is that a whole ringtailed passel of inspectors show up and we got lucky. Most of them showed up at once.
It is my responsibility to give them a safety briefing and to tell the thruth it is an omni-domini type of thing. I explain that various hatches are open and so forth.
I had another thing to explain to them. I pointed at one of the crew.
"That man served in the United States Navy. Please return his salutes and under no circumstances are you to stand still near him for more than three seconds. If you come in here covered in haze grey paint expecting sympathy I will laugh at you. You have been warned."
Most of them looked confused, but it was a Coast Guard Chief Petty Officer that busted out laughing and looked at me. 'Old school sailor?" he asked.
"Right, Chief," I replied.
The Chief looked like he had started his career on the old pull boats in the Lifesaving Service. This is the type of man that admirals look to with respect.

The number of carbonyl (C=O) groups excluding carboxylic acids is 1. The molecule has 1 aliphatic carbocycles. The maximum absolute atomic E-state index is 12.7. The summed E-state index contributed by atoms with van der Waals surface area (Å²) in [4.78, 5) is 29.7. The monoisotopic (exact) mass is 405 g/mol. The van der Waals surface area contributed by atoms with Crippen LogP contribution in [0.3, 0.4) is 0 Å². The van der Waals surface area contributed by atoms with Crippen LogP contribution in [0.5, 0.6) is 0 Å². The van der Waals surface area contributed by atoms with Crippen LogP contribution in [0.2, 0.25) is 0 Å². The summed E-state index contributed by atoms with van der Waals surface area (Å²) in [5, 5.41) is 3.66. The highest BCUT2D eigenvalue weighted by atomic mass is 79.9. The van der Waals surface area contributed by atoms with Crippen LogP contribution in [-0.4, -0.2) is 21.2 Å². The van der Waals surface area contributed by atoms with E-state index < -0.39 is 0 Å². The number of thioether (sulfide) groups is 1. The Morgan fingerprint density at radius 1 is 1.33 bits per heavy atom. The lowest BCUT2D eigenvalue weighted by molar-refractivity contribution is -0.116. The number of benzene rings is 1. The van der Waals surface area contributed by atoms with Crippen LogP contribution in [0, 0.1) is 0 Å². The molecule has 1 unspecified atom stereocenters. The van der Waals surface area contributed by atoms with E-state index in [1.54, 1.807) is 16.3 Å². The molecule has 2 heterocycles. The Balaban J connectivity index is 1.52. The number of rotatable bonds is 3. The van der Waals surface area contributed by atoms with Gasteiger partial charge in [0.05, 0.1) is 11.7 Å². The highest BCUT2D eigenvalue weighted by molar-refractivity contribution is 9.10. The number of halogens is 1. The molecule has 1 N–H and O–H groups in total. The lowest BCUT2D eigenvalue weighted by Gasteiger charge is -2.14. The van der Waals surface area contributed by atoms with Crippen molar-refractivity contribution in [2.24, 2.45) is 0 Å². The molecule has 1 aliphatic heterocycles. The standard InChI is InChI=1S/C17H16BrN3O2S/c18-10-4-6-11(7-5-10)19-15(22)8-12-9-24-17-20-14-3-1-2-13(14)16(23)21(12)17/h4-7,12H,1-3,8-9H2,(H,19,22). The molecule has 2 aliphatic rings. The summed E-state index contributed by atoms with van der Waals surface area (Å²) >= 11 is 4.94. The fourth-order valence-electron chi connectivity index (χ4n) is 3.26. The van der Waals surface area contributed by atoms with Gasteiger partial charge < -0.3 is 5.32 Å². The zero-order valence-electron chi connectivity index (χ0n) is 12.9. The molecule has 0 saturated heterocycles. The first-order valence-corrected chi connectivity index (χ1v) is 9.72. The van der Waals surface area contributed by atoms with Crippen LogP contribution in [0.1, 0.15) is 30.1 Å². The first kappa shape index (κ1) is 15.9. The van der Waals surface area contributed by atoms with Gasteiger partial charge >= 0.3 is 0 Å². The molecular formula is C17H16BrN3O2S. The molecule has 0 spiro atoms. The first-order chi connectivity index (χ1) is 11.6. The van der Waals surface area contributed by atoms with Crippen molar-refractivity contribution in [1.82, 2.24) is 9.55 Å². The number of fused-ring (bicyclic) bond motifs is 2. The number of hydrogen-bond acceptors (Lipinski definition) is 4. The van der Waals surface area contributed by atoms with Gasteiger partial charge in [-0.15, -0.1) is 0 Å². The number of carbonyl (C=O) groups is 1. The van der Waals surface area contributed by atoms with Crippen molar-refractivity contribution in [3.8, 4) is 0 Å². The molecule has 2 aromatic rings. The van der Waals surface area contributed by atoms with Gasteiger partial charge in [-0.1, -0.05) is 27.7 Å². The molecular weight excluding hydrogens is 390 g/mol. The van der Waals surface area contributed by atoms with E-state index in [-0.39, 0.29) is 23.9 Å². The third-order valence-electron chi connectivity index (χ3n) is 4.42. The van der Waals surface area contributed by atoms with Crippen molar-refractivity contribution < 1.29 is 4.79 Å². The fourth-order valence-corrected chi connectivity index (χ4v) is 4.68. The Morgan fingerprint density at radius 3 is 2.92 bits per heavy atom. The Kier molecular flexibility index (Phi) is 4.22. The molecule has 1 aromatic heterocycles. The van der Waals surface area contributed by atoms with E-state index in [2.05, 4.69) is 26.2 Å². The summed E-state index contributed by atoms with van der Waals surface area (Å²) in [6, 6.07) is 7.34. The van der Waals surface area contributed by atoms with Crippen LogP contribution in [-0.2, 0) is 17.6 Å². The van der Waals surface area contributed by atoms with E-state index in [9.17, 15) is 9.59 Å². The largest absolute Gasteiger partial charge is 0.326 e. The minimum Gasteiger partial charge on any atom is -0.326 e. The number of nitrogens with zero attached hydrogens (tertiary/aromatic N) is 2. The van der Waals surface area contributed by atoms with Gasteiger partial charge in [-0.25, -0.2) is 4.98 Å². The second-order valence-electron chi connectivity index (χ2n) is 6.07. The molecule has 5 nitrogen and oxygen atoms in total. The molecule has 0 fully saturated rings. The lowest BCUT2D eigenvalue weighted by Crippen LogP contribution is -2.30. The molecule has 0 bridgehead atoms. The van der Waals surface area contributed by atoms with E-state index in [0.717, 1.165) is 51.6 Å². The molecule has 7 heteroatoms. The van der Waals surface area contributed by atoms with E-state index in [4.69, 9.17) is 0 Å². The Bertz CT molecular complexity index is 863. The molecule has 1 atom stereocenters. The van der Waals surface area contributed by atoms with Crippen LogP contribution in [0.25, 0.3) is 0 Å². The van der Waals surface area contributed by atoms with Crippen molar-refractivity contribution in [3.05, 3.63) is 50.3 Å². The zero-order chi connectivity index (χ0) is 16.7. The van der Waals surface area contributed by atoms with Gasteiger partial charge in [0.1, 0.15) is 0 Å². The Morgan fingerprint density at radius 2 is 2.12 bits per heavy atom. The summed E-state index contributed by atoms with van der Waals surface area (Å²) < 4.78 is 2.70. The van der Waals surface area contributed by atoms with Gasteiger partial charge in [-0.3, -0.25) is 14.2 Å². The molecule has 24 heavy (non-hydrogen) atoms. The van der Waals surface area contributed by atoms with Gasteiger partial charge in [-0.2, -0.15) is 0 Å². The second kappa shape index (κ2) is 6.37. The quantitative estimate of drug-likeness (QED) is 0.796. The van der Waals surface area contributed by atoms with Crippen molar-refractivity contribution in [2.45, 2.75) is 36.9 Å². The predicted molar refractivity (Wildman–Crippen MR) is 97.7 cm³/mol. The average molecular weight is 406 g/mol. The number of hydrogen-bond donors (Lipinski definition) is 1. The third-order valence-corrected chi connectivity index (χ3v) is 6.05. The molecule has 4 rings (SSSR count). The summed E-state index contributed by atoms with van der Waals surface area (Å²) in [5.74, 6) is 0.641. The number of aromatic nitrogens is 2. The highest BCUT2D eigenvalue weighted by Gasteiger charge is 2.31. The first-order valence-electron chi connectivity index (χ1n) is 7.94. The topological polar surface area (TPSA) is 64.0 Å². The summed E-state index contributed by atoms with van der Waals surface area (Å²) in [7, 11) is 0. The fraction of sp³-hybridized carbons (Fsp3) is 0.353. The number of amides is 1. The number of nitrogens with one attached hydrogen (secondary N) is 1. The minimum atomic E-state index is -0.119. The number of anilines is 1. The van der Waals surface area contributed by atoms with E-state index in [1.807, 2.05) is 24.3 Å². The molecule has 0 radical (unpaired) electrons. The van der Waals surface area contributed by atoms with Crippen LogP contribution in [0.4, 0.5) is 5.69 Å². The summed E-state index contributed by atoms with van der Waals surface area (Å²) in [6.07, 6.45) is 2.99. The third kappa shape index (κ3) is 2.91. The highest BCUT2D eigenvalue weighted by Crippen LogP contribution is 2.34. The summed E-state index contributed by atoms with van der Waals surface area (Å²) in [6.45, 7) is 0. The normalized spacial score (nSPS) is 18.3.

He explained to the others and entoned solomnly. "The man in question has been trained that if it moves you salute it. If it doesn't, you paint it grey. Do not stand still near that man. You will be painted grey if you do."
The Chief turned to me. "Thank you," he said. "This has been an excellent safety briefing."
The truth is that while the officers are the people that have the clout and fill out the paperwork, it is the Chiefs and other NCOs that do the hands on work and give the officers the information they base thier reports on.
We'll do just fine.
my other blog is: http://officerpiccolo.blogspot.com/ http://piccolosbutler.blogspot.com/